Portfolios > If My House Caught Fire

If your house caught fire and you could only bring one family photograph when escaping, which one would it be?

We seldom think about why we take photographs. The vast-majority are taken to record positive memories, most often of significant people. I remember visiting a retirement community in Ellendale, North Dakota when I was an Artist-in-Residence there in 2007. Most retiree’s rooms resembled shrines to their existence. The walls were adorned with framed photographs of the significant people and events from their lives. Everything worth remembering was abbreviated to a dozen or so photographs.

Mindful of this, I began composing a project to celebrate the intimate association between photography and memory, and as catalyst to initiate story-telling. Requesting that only one photograph be selected, is difficult for some, but easy for others. Once an image was chosen, a portrait of the person holding the photograph is made. Subsequent their story is recorded, and then transcribed to accompany the image. The project is ongoing.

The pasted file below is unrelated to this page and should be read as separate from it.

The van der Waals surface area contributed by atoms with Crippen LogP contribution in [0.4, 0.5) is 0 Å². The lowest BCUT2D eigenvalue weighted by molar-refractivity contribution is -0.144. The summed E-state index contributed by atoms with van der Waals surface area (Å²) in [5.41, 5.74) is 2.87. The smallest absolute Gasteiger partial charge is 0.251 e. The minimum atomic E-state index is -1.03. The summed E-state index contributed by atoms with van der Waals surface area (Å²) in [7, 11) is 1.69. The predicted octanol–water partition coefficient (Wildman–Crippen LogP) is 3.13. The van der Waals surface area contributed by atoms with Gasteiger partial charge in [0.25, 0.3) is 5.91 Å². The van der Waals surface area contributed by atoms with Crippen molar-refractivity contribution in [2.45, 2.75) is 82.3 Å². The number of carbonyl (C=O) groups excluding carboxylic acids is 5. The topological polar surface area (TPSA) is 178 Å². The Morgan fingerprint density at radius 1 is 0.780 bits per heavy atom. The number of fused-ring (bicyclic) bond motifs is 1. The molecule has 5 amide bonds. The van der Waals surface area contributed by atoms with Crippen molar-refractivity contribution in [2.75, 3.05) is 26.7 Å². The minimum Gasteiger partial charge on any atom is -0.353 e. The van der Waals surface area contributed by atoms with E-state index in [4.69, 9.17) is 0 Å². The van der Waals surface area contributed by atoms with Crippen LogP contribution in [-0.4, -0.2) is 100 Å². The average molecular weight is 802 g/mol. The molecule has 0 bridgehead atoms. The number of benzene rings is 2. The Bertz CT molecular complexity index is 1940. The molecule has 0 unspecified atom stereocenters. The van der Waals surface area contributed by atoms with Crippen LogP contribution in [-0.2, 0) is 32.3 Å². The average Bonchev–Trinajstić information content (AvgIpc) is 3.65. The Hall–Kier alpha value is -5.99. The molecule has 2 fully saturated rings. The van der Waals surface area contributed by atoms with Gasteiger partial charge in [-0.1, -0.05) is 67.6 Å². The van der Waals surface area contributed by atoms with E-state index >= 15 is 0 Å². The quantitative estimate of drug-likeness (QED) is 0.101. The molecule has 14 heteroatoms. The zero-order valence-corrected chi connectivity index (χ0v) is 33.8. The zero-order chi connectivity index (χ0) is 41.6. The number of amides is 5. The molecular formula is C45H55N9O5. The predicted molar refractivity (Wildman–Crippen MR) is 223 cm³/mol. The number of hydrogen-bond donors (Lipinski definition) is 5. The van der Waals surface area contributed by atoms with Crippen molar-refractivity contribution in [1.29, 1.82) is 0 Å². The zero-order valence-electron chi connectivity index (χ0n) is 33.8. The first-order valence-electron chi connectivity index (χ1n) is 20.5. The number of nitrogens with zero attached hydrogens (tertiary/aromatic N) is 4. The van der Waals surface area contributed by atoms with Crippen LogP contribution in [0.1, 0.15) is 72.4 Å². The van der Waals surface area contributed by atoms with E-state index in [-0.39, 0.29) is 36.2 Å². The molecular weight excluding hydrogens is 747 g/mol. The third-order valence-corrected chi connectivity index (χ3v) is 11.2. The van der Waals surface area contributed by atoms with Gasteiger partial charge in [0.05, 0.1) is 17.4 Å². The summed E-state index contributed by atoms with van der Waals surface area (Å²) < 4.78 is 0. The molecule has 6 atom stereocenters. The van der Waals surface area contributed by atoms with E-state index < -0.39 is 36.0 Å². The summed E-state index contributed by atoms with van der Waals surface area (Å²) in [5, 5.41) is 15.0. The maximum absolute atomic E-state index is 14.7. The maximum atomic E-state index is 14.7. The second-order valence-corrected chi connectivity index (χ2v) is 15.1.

Susie Ewinger, Choteau, Montana
Archival digital photograph
24x36
2018
Steve Odden, Chateau, Montana
Archival digital photograph
24x36
2018
Sharalee Youngman, Oakes, North Dakota
Archival digital photograph
24x36
2018
Rose Tanaka, Denver, Colorado
Archival digital photograph
24x36
2018
Roberta Johnson, Ellendale, North Dakota
Archival digital photograph
24x36
2018
Peggy Elgin, Denver, Colorado
Archival digital photograph
24x36
2017
John Wheelihan, Ellendale, North Dakota
Archival digital photograph
24x36
2018
Duane Michals, (and Beau) New York, New York
Archival digital photograph
24x36
2017
Clo Sydnor, Denver, Colorado
Archival digital photograph
24x36
2018
Betty Sheldon, Aberdeen, South Dakota
Archival digital photograph
24x36
2018
Ann Vacheron, Denver, Colorado
Archival digital photograph
24x26
2018
Alex Sweetman, Boulder, Colorado
Archival digital photograph
24x36
2019